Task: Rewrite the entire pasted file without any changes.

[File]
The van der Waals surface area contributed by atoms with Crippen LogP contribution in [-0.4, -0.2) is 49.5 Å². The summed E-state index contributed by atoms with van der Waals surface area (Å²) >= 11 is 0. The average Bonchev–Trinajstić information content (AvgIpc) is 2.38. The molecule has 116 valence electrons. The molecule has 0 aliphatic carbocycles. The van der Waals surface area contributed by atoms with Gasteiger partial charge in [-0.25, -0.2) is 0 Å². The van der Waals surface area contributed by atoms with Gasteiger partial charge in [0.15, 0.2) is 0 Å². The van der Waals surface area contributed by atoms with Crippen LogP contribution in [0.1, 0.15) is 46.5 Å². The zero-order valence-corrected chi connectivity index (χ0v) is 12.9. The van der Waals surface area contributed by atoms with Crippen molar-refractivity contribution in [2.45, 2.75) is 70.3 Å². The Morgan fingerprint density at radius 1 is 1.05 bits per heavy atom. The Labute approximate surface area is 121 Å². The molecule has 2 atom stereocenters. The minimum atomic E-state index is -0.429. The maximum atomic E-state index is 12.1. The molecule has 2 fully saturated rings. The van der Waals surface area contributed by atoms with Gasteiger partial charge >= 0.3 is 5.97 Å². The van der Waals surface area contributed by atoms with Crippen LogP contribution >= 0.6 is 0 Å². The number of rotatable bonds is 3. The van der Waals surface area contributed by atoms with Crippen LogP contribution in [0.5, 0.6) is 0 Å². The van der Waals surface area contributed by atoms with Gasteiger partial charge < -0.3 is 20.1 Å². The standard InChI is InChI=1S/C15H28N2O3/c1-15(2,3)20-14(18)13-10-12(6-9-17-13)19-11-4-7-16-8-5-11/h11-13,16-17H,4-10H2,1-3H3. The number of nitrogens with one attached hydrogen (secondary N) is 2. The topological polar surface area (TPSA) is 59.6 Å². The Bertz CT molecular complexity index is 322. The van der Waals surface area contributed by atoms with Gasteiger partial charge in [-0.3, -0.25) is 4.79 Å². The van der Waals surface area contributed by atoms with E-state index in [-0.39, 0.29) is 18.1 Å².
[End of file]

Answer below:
The van der Waals surface area contributed by atoms with Crippen LogP contribution in [-0.4, -0.2) is 49.5 Å². The summed E-state index contributed by atoms with van der Waals surface area (Å²) >= 11 is 0. The average Bonchev–Trinajstić information content (AvgIpc) is 2.38. The molecule has 116 valence electrons. The molecule has 0 aliphatic carbocycles. The van der Waals surface area contributed by atoms with Gasteiger partial charge in [-0.25, -0.2) is 0 Å². The van der Waals surface area contributed by atoms with Gasteiger partial charge in [0.15, 0.2) is 0 Å². The van der Waals surface area contributed by atoms with Crippen LogP contribution in [0.1, 0.15) is 46.5 Å². The zero-order valence-corrected chi connectivity index (χ0v) is 12.9. The van der Waals surface area contributed by atoms with Crippen molar-refractivity contribution in [2.45, 2.75) is 70.3 Å². The Morgan fingerprint density at radius 1 is 1.05 bits per heavy atom. The Labute approximate surface area is 121 Å². The molecule has 2 atom stereocenters. The minimum atomic E-state index is -0.429. The maximum atomic E-state index is 12.1. The molecule has 2 fully saturated rings. The van der Waals surface area contributed by atoms with Gasteiger partial charge >= 0.3 is 5.97 Å². The van der Waals surface area contributed by atoms with Crippen LogP contribution >= 0.6 is 0 Å². The number of rotatable bonds is 3. The van der Waals surface area contributed by atoms with Crippen LogP contribution in [0.5, 0.6) is 0 Å². The van der Waals surface area contributed by atoms with Gasteiger partial charge < -0.3 is 20.1 Å². The standard InChI is InChI=1S/C15H28N2O3/c1-15(2,3)20-14(18)13-10-12(6-9-17-13)19-11-4-7-16-8-5-11/h11-13,16-17H,4-10H2,1-3H3. The number of nitrogens with one attached hydrogen (secondary N) is 2. The topological polar surface area (TPSA) is 59.6 Å². The Bertz CT molecular complexity index is 322. The van der Waals surface area contributed by atoms with Gasteiger partial charge in [-0.3, -0.25) is 4.79 Å². The van der Waals surface area contributed by atoms with E-state index in [-0.39, 0.29) is 18.1 Å².